My large-scale photograms bring the intentions of drawing to the materials of photography. Trained as a painter, I came across this process by accident while teaching middle-schoolers at a summer arts camp. The different grays achieved through timed light in the darkroom reminded me of the value scale in drawing. With this in mind, I set about creating prints with controlled light and cut-up shapes. I often refer to my process as drawing in the dark. Stones, daggers, ceremonial vessels, and geometric drawing forms come together in unusual and private altars spaces. Bringing these still-life forms to the darkroom subverts the nature of drawing. Image-making is based on conjecture rather than sight and once developed the results cannot be changed. The unseen and unknown is given precedence. I ﬁnd ceremony in this process. Using cut up shapes, complex burning and dodging techniques, and a ﬁber-based, matte, silver-gelatin paper, these unique prints are made with materials that harken back to the beginnings of photographic history. Through this process, I aim to challenge the ubiquitous nature of photography and to appreciate the medium beyond its depiction of the seen world.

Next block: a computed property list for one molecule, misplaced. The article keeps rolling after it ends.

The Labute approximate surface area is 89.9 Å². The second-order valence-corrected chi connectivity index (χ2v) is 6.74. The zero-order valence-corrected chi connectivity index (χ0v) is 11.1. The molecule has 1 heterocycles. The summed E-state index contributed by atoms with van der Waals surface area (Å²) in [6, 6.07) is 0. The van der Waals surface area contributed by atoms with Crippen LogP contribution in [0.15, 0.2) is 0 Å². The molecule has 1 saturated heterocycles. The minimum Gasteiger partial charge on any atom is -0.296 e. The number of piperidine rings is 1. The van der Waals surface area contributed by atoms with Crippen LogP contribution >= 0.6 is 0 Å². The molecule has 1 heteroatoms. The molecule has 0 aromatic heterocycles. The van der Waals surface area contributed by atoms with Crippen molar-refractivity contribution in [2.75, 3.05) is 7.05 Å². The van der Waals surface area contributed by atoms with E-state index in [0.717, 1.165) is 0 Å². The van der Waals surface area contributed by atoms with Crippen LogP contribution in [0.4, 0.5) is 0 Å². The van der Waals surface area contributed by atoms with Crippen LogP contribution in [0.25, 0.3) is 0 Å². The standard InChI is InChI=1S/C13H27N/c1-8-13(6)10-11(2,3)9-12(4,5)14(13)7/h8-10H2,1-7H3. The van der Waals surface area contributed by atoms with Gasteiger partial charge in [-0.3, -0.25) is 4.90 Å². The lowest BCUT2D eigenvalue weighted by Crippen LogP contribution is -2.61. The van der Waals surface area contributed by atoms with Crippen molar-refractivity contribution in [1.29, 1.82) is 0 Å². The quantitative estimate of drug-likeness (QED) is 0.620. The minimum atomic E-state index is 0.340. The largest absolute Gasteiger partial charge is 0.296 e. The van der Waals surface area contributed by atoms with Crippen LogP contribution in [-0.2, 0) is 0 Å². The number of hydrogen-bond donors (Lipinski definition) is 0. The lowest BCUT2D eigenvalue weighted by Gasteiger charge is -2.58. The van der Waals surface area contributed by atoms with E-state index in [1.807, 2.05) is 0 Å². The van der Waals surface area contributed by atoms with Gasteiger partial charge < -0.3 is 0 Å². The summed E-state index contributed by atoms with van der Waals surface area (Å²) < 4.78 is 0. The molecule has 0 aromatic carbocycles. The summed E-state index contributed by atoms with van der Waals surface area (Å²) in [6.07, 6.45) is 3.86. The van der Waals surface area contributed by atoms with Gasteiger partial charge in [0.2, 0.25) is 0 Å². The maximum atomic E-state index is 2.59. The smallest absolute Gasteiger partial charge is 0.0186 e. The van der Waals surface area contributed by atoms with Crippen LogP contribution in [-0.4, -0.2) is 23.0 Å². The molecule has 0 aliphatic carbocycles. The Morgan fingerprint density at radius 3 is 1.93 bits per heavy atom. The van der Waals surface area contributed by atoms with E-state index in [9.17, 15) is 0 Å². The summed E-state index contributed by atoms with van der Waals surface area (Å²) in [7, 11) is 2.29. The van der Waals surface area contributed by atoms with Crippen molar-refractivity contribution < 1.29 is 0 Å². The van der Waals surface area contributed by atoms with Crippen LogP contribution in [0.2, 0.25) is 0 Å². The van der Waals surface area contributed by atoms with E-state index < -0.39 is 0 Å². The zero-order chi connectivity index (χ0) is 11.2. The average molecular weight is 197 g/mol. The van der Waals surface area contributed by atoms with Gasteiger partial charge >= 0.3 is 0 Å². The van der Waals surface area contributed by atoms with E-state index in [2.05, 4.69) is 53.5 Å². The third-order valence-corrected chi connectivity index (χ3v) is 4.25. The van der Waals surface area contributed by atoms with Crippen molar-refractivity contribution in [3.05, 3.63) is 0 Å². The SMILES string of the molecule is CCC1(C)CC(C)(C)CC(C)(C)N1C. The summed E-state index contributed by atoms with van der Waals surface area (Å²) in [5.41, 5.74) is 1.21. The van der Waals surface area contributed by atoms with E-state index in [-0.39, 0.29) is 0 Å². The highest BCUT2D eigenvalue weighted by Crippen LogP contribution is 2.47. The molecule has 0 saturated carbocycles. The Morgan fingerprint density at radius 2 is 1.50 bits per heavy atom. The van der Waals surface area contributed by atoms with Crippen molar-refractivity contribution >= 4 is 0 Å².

Jenna Kuiper (b. 1981) works with paint and photography in a way that explores perspectives and ruminates on the nature of meditation through repetition. Kuiper’s photographs look to the immediate world to explore the formal elements of surface, color and light— the ways in which the every day evokes the unknown. Jenna Kuiper lives and works in Albuquerque, NM.